Jody Jenkins

Jody Jenkins
Jody Jenkins

Jody Jenkins is an established composer for film and television, based in Soho, London. His credits include numerous original scores, commissioned for a broad range of productions, as well as collaborations with some of the world’s most renowned film composers as a programmer and orchestrator.

Q: You studied at the Royal Academy of Music and I think concentrated upon percussion and composition whilst there. Had you always had it in mind to write for film and television?
Well, I always wanted to be a performer. Both my parents were composers and it always seemed quite a lonely existence when I was a much younger. I loved being around orchestras and that sense of being in a big team. Most of my early observations of writing music were that it was quite tedious. Then as I went through Music College I started writing more and more and grew to love it. I also became aware that the life of a performing musician might not be for me. I’m glad I was a performer for so long now, because it was invaluable spending so much time with other instrumentalists, watching and learning.

Q: You have worked as a programmer, sound designer and also an orchestrator for a number of other composers on film scores, i.e. Dario Marianelli, Harry Gregson Williams and Javier Navarette. When writing a score for a film or a television production yourself do you orchestrate all of your own music or do you use an orchestrator?
So far I have always orchestrated myself, for numerous reasons, mainly cost and for that extra sense of achievement and involvement. I love leaving Logic and going into Sibelius and seeing it all pan out in conventional music notation, and working on extra detail within the master score. There’s something exciting about working with the actual ‘dots’ that the players will ultimately read. However, I can see that on a big studio film, there just isn’t the time for one person to do all that work. There can also be too much pressure if you are wearing all those hats. Almost all composers are doing a large amount of the orchestration now, as they are writing into sequencers, with many more parts expressed there than on a short score.

Q: You have also been responsible for providing additional music for certain films and productions. When they say additional music does this mean “source” music that may be heard in the movie or are you engaged to provide extra cues when the composer has finished his score and maybe the producers or director think the production requires more music?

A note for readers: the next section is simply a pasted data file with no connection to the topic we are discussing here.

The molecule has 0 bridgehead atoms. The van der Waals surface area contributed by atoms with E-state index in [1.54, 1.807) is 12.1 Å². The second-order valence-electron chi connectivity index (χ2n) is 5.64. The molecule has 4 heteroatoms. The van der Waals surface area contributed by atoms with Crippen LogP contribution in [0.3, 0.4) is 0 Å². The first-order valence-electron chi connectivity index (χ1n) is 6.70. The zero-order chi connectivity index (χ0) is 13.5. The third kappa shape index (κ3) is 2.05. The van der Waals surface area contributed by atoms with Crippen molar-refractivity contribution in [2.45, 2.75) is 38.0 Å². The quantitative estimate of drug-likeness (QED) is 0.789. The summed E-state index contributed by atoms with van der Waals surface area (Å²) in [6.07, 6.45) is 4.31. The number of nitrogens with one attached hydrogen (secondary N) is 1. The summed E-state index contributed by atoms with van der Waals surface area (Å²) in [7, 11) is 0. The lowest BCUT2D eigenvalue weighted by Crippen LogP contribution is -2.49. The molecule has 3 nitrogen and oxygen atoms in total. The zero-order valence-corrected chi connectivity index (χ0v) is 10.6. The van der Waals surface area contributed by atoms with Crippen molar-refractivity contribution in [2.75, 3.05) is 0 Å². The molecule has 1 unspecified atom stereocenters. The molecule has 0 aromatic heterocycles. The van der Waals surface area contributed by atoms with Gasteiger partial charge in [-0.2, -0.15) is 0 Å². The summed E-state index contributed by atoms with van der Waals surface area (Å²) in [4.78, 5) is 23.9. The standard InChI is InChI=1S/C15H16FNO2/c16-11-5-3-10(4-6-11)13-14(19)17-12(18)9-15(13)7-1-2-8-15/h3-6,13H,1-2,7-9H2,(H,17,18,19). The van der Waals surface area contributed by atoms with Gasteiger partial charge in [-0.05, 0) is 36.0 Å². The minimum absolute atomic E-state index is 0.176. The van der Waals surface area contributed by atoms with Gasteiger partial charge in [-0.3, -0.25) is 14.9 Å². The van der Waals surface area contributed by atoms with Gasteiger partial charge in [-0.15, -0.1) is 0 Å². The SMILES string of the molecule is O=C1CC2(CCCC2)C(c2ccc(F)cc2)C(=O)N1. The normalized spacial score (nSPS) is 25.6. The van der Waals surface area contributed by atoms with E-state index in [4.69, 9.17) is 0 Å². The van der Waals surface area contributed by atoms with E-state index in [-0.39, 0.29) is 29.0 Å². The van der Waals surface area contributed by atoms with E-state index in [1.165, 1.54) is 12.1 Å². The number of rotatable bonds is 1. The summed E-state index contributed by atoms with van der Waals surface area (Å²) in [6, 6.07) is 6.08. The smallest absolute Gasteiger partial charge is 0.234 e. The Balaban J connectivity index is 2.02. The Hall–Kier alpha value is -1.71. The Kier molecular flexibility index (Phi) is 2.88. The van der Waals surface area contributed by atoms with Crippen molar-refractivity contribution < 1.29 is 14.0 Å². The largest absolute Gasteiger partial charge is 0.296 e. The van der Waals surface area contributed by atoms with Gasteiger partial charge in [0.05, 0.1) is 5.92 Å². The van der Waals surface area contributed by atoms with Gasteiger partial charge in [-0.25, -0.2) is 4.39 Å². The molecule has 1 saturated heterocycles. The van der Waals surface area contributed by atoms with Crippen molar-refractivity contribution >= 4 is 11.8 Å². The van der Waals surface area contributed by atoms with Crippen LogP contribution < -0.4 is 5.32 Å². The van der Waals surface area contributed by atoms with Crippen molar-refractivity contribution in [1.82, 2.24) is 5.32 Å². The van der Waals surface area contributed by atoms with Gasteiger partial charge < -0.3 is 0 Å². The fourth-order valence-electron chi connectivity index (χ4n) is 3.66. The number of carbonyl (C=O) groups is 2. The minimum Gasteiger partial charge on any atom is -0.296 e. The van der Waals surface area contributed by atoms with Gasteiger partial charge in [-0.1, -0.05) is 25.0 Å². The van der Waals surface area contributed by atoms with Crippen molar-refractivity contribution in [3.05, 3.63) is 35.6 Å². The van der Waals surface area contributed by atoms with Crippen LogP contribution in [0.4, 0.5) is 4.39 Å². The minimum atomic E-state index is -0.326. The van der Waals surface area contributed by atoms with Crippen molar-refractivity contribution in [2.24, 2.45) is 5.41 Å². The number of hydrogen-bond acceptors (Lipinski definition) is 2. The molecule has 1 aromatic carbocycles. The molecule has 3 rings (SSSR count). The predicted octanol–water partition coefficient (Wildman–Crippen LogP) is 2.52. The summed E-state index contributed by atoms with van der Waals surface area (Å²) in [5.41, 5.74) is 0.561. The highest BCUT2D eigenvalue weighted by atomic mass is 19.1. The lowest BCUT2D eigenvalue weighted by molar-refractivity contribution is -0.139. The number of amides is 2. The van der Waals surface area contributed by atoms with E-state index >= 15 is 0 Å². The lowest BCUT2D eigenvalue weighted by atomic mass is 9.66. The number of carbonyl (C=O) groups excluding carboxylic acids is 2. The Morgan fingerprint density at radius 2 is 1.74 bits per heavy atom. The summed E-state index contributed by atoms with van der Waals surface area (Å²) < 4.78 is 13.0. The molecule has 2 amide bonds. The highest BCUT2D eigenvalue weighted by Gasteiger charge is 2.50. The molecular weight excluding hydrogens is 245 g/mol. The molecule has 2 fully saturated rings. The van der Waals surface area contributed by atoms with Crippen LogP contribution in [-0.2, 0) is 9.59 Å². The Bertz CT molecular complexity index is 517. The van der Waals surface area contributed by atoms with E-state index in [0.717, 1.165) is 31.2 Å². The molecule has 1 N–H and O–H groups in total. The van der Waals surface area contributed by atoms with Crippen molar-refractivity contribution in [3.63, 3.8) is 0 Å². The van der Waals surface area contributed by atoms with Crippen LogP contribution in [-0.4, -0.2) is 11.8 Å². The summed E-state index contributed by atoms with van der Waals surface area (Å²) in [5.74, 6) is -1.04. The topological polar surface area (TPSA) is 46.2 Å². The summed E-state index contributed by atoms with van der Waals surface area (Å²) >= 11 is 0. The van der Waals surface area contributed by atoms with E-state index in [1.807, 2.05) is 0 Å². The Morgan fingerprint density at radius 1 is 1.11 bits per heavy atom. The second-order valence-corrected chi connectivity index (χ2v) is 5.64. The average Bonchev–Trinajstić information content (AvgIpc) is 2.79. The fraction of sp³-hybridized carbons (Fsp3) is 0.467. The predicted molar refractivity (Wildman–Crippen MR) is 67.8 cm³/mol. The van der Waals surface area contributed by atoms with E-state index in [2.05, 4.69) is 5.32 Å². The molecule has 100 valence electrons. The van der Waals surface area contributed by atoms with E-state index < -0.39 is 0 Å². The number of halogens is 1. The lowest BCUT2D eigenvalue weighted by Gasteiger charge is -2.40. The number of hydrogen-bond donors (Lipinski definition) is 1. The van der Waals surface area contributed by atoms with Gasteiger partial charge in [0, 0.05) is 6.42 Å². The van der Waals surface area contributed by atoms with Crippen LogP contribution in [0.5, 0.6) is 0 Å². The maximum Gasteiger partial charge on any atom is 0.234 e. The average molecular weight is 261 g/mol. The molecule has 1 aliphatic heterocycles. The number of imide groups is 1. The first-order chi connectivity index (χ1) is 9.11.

It typically means cues within the film that might be apart from the main score i.e. source music or cues that sit in a very different genre. The main composer would always be aware of what’s happening; in fact it’s normally them that suggest hiring me. It’s a good way of getting ‘composer’ credits albeit ‘additional’.

Q: COCKNEYS VS. ZOMBIES is one of your latest assignments. How did you become involved on this particular production and were you given any specific instructions concerning the type of music etc that you should compose for the film? I ask this because I think that the score is so varied in style. It has great dramatic cues, wonderful sweeping themes for strings, some passages that reminded me of the old Hollywood B horror movies, pop laced tracks and even a hint of spaghetti western flavors such as trumpet, whistling and use of harmonica at certain points.
The film is really a mash-up of several genres and it doesn’t take itself too seriously dramatically, so we thought it would be fun to make various homages to key ‘B’ movie score genres. When the project came along there was a temp track attached that already quite a diverse set of pieces in the cut. When you see the cues within the context of the film they all have some reasoning for their various pastiches. I actually had even more ingredients in there initially, but we went through and toned it down a bit before recording.

Q: The score for COCKNEYS VS. ZOMBIES contains a broad selection of instrumentation. What size orchestra did you utilize, how many voices were in the choir and what percentage of the score was electronic? Also the choir chant “Zombie Time” – did I hear that correctly? It’s so simple but so effective.
We used plenty of live elements but often recorded at different times over the scoring period. We did a small string session [20 players], some trumpets and a guitar band. The choir was recorded out it Latvia where I often visit to take advantage of this really great choir. They are basically the state radio choir and they sing together every day. Some of the basses go really low [bottom D/C], as in the Eastern European tradition so it seemed a logical step to give them these demonic zombie chants.